Carrington: Letters and Extracts from her Diaries
chosen and with an Introduction by David Garnett
Holt, Rinehart and Winston, 514 pp., $12.50
The group of writers and painters known as Bloomsbury is unique in English literary history because its members formed a closely knit circle which met regularly over many years and held to certain general principles. Its origins go back to undergraduate days at Cambridge when seven of its members had belonged to a secret discussion society known, because they numbered twelve, as the Apostles. The rules of this society, to which Tennyson had belonged, required absolute frankness and candor in discussion: no subjects were barred and the most personal remarks and criticisms could be made without giving offense.
One of its members around 1900 was Thoby Stephen, the son of the literary critic and biographer, Sir Leslie Stephen, and he introduced some of his fellow Apostles along with other undergraduates to his sisters, Vanessa and Virginia. Thoby died soon after, but in due course the girls married two of the Apostles—Clive Bell, the art critic, and Leonard Woolf, who later became a Fabian Socialist—and settled in London. Here the idea occurred to them of setting up a discussion group along the lines of the Apostles, but presided over by the two Stephen sisters, one of whom represented painting and the other literature.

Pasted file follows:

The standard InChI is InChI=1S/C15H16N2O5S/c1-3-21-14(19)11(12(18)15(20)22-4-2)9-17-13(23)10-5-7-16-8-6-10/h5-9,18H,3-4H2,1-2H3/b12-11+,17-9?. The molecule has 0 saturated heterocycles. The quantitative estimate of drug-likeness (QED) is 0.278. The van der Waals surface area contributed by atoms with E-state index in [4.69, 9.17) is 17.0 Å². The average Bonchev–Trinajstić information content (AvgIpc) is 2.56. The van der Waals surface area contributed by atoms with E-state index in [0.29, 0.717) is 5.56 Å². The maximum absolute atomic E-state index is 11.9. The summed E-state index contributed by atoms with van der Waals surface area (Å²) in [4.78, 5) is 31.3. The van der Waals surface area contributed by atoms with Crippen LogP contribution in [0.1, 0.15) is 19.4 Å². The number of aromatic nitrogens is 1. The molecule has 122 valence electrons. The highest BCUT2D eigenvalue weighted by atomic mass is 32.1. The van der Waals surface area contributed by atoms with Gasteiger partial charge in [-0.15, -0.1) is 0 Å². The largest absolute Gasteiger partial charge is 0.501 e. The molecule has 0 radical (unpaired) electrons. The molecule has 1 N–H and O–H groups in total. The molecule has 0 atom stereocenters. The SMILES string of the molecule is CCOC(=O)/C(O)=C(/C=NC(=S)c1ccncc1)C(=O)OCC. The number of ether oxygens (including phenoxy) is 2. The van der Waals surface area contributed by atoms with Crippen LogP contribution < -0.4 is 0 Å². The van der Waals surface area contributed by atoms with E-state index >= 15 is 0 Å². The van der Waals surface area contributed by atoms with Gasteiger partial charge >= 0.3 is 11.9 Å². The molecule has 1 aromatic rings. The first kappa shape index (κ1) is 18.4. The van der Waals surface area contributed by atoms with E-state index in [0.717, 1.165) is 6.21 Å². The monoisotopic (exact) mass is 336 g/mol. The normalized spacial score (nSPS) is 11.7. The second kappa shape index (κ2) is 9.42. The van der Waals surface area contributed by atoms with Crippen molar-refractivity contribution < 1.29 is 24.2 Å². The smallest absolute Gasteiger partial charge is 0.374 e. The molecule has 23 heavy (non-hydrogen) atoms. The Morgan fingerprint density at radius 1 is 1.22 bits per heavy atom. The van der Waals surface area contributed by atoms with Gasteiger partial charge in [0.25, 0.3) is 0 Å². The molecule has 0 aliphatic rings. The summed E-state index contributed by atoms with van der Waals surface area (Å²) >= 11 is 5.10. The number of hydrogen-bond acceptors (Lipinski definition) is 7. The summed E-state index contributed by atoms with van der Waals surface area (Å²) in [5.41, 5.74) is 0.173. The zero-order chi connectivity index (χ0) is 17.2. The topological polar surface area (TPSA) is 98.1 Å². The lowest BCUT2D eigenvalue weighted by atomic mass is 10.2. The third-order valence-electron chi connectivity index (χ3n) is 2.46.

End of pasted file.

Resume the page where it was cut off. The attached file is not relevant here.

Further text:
Of the twelve original members of Bloomsbury, as this group came to be called, Lytton Strachey, Virginia Woolf, Roger Fry, Maynard Keynes, and E.M. Forster are still widely known and read today, while most of the others left their mark on the literature and painting of their time. What was distinctive about them was that they were all close friends who met every week, and often twice a week, over a period of more than twenty years for discussion and conversation. This, almost as much as writing or painting, was a thing they prided themselves on and they cultivated it as carefully, though in a less formal way, as the habitués of the French eighteenth-century salons had done. Their meetings began in 1912 and after the First World War they came gradually to admit new recruits, most of whom were young men recently come down from Cambridge. In the end, as death and absence thinned their ranks, the group came to be practically synonymous with Virginia and Vanessa’s family.
Bloomsbury was thus a group of writers and painters with a Cambridge background who met regularly to discuss questions of every sort, social, moral, and aesthetic. In their general principles they had been strongly influenced by the philosophy of G.E. Moore, who had been one of their fellow Apostles, and like him they stood, above everything else, for truth and common sense. But their meetings, when I attended them in the early Twenties, were not at all solemn. Perhaps they had exhausted their original themes, for they just talked. The tone was usually ironic and there was a good deal of banter: each seemed to be playing his own role in a well practiced orchestra, Virginia Woolf excelling in her flights of fantasy.